The speculative fiction debut novel by Professor of English Melanie Conroy-Goldman is named a finalist in the Best Book Awards, while her new essay published on Medium explores the genre.
Professor of English Melanie Conroy-Goldman’s debut novel has been named a finalist in the Best Book Awards from American Book Fest. The Likely World earned the honor in the Fiction: Literary category.
Now in its 18th year, American Book Fest covers mainstream, independent and self-published books. The Best Book Awards enlists industry experts to judge titles published between 2018 and 2020 in more than 90 categories. More than 2,000 books were reviewed for this year’s awards.
The Likely World, published by Red Hen Press, is a speculative fiction novel that follows single mom Mellie, who has just emerged from a shattering 20-year addiction to the memory drug cloud, when a stranger who may be her child’s father appears with a dangerous agenda. The book has earned praise from literary luminaries and coverage from Vanity Fair, among others.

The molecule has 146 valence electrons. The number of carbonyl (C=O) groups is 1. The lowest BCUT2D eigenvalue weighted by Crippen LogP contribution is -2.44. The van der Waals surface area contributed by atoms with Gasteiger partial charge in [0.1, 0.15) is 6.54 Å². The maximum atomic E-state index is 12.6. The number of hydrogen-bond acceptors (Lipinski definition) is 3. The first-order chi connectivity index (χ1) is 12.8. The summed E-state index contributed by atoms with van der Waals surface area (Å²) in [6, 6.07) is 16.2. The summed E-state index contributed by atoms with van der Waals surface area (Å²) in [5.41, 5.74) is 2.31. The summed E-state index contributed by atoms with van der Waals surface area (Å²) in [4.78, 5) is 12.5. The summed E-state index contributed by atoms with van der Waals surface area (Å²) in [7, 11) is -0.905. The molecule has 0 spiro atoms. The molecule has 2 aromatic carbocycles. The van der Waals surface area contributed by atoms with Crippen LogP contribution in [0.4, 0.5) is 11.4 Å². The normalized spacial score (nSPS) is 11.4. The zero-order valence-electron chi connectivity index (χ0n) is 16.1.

Speculative fiction includes elements that don’t exist in recorded history or observed phenomena of the universe, asking “what if” questions. A new article authored by Conroy-Goldman, selected for distribution by Human Parts from Medium, explores how speculative fiction can help us to understand the many and changing narratives of 2020.
In “We’re All Speculative Fiction Writers Now,” she shares: “As we cast our minds into next year — toward a new administration, toward vaccines in production, and toward the great movements that have shaped recent history — it is this imaginative element that will help us best to dream.”
To read the complete article, click here.
A founding director of the HWS Trias Residency for Writers, Conroy-Goldman’s fiction has been published in journals such as Southern Review and StoryQuarterly, in anthologies from Morrow and St. Martin’s and online at venues such as McSweeney’s. In addition to her teaching duties at HWS, she volunteers at a maximum-security men’s prison with the Cornell Prison Education Program. Her work is represented by Bill Clegg at the Clegg Agency.